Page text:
South Africa’s legendary cricket all-rounder and former national coach, 77-year-old Mike Procter, was severely ill in intensive care on Monday, according to his family. Procter’s charitable foundation, his wife Maryna, and two children told AFP that he was being treated at a hospital near his homeland, the Indian Ocean city of Durban.
“Last week Mike experienced a complication during routine surgery. While recovering in ICU he suffered a cardiac incident. He is currently in ICU working on his recovery. We would appreciate it if you kept him in your thoughts and prayers,” it said.
Procter’s international playing career with South Africa was cut short in 1970 when his country was barred from playing cricket due to its apartheid regime.
Prior to the ban, South Africa won six of his seven Tests, all of which were against Australia.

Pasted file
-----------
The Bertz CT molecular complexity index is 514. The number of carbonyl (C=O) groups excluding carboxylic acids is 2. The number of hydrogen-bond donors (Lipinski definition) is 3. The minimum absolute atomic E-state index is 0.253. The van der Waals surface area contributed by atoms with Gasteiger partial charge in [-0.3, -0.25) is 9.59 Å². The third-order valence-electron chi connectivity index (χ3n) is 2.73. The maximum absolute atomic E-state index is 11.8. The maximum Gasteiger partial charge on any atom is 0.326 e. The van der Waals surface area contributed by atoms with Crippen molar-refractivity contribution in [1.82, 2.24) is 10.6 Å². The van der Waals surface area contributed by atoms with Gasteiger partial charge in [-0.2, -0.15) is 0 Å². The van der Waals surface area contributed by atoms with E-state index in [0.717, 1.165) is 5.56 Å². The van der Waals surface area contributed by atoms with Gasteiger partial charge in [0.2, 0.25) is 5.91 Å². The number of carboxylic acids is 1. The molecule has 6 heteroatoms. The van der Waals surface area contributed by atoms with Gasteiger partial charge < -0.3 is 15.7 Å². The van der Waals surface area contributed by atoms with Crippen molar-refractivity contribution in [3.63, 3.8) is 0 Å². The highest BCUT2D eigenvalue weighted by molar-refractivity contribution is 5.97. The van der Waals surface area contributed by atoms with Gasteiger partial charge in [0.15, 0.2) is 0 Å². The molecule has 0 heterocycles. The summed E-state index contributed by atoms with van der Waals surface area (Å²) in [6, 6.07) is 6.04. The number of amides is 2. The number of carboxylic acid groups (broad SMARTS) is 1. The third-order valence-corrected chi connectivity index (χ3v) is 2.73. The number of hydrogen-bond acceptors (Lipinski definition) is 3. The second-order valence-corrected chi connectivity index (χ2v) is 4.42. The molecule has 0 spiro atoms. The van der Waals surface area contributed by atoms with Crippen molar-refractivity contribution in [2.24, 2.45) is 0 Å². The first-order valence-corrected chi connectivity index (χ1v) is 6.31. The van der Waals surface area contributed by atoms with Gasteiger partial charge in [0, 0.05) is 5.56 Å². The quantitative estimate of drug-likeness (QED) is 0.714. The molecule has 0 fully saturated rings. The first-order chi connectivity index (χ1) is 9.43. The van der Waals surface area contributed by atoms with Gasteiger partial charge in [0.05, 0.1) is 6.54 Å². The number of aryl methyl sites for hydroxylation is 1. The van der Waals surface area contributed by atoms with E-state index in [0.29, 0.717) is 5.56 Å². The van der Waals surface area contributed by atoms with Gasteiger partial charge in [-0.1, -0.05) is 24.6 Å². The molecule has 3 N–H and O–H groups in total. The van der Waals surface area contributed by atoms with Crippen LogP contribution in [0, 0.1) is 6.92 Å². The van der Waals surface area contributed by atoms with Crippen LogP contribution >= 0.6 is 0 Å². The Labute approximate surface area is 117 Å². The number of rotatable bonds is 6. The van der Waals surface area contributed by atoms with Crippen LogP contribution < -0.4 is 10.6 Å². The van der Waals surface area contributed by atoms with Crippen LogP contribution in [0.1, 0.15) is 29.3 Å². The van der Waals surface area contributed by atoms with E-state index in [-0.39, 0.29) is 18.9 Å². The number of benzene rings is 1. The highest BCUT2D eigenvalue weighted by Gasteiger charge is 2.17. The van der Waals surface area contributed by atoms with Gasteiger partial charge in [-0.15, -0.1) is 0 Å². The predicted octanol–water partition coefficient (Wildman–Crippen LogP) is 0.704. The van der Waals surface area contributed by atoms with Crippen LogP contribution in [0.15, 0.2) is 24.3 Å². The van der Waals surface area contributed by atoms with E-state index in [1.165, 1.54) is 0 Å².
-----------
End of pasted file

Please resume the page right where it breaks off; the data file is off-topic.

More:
He was most known as a frightening fast bowler, collecting 41 wickets at an average of 15.02 runs in his seven Tests.
However, he was also a flashy batter, setting a world batting record by hitting six first-class century in succession.
After South Africa became a democracy and resumed international cricket, Procter became coach of the national team, leading them to the semi-finals of the 1992 Cricket World Cup.
Procter played first-class cricket for 16 years, including 14 seasons with English county Gloucestershire, five of which as captain, when he became legendary.
In South Africa, he spent the most of his cricket career with Natal, his home province.
Between 1970 and 1971, he scored six straight hundreds for Rhodesia, the last of which was a career-best 254 against Western Province.
He scored 21,082 runs in first-class cricket at an average of 36.92, including 47 hundreds, and claimed 1,357 wickets at an average of 19.07 runs.